Some experts are skeptical. Mark Herman, a war-games planner with 30 years experience and an executive vice president at Booz Allen Hamilton, puts little stock in computer modeling. The ACES program is a new twist on an old theory, he said.

“I have very little confidence that any computer model can predict a conflict,” Herman told National Defense. “Models are fairly good at calculating things forward, but they’re not good at forecasting discontinuity. It’s almost impossible to accurately predict a future war unless you’re starting it.”

Normalizing opinion and weighting probabilities is called the Delphi technique, named for the mythical ancient Greek oracle.

“It’s exactly what has not worked on Wall Street,” Herman said. “It sounds like another form of trend analysis.” 

With maybe 50 or so ongoing conflicts in the world, the question instead becomes whether to get involved in any of them and if so, in which ones, Herman said. The military also has to defend itself from foreign aggressors. Balance, according to Herman, is more important than clairvoyance in designing and equipping a fighting force.

“You want to build and retain a range of equipment to handle a bunch of things that could happen,” he said. “If you prepare only for irregular warfare, that equipment will be woefully unprepared for a regular war.

“You’re looking for proportionality within our available budget, in what we can afford while balancing our national interest and foreign-policy goals.”

Richard Danzig, former Navy secretary and chairman of the Center for a New American Security, a think tank in Washington, D.C., said the Pentagon should not even attempt to predict the future. In a recent CNAS study, Danzig posits that past failures should inform forecasts.

Among other global events throughout the nation’s history, defense planners failed to foresee the breakup of the Soviet Union in 1990. Nor were the rapid rise of China, the 9/11 attacks or the long-term involvement in Afghanistan and Iraq on anyone’s radar, Danzig wrote in the study.

“Based on both the department’s track record and social science research, we should expect frequent error in decisions premised on long-term predictions about the future,” Danzig wrote. “This high rate of error is unavoidable. Indeed, it is inherent in predictions about complex, tightly intertwined technological, political and adversarial activities and environments in a volatile world.”

Danzig proposes that the nation “prepare to be unprepared.”

“DoD leaders do need to make assumptions about how the world works, but they also can do a better job of coping with the likelihood that many of their assumptions will prove wrong,” Danzig wrote.

The U.S. military’s preparation for future conflicts — weapon design and investment, training and strategy — relies too heavily on getting it right, which increases the risk it will be unprepared, he said.

Take for instance the M1 Abrams main battle tank, of which about 9,000 were built for the Army and Marine Corps. The Abrams was first fielded in the 1980s when the nation’s primary enemy was still the Soviet Union. It was designed for the possibility of fighting a ground war in Europe, but the Soviet Union collapsed.

The United States eventually found itself involved in two wars in the arid Middle East where tanks — designed to deliver firepower while shielding advancing infantry across open ground — were ill suited for counterinsurgency operations. They are also starved for fuel in countries without adequate infrastructure to deliver it to the battlefield, Danzig wrote. Introduction of improvised explosive devices caused heavy casualties in those wars to troops riding around in other vehicles that were too lightly armored to withstand blasts.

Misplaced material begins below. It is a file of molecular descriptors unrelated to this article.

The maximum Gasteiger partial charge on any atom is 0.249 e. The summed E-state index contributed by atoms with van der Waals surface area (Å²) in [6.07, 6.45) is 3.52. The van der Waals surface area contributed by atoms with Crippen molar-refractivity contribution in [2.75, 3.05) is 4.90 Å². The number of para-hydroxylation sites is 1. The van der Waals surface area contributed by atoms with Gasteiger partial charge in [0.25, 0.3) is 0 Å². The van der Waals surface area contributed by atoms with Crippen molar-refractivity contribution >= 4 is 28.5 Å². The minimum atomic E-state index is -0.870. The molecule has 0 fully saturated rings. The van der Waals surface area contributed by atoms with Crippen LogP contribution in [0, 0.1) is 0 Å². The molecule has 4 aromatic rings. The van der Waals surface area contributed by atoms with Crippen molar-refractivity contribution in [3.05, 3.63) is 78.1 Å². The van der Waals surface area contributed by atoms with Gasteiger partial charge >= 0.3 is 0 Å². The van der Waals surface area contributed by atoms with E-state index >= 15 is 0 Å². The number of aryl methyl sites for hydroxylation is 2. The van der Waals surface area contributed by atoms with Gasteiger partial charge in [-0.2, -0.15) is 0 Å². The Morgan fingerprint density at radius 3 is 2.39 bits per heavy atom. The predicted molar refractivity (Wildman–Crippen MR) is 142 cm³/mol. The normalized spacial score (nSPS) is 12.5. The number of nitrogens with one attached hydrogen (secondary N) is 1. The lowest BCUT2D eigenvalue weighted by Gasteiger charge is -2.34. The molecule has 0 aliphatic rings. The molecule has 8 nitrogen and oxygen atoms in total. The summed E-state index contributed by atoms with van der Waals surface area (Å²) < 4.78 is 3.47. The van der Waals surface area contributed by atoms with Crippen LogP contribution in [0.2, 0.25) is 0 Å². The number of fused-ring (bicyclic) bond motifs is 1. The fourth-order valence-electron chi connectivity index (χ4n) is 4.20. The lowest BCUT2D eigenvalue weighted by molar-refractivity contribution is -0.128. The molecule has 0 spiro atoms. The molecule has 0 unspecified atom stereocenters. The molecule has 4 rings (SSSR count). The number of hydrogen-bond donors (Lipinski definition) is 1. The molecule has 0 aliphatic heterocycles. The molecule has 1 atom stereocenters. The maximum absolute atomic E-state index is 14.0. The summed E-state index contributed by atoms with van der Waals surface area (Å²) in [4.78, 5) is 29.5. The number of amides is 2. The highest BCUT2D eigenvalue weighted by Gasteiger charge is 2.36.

But while the effectiveness of IEDs reached a lethal climax in 2004, defense officials waited more than two years to rush mine-resistant ambush-protected vehicles, or MRAPs, into battle, according to the report.

Because it can’t predict the future with certainty, the Defense Department should become faster and more flexible while planning for conflicts in the short-term, Danzig wrote.

Warnaar feels the ACES program will provide a more potent predictive tool, not a crystal ball. 

Wargames and modeling can also provide low-cost forecasting tools, Herman said. 

He gave the example of China’s territorial claims to the South China Sea, where it is contesting maritime borders with neighbors Taiwan and Vietnam. 

“The question here is not whether there is the potential for conflict, because there already is; it’s whether [China is] going to do anything about it,” Herman said. In deciding whether the U.S. military should intervene in a possible conflict in Southeast Asia, “is where intelligence and modeling really come into play.”

“By doing these things, you get insights into whether you are prepared to fight a war predicted in the exercises.”

Wargames and modeling do sometimes result in surprisingly accurate predictions, as did Desert Crossing in 1999, which tested a theoretical toppling of Saddam Hussein and the aftermath of regime change in Iraq. But decision makers have to be listening for them to make a difference.

According to Desert Crossing, the U.S. military would quickly topple Hussein’s regime with a resource-heavy conventional strike, which it did in 2003, Herman said. It also predicted that the vacuum left by Hussein could devolve into sectarian violence and that Iran would be the ultimate beneficiary of regional instability. The former certainly came to pass while it remains to be seen whether Iran will benefit after U.S. forces finally make their exit. 

“If we had made better decisions after rolling on Saddam based on that exercise, maybe things would have turned out differently,” Herman said.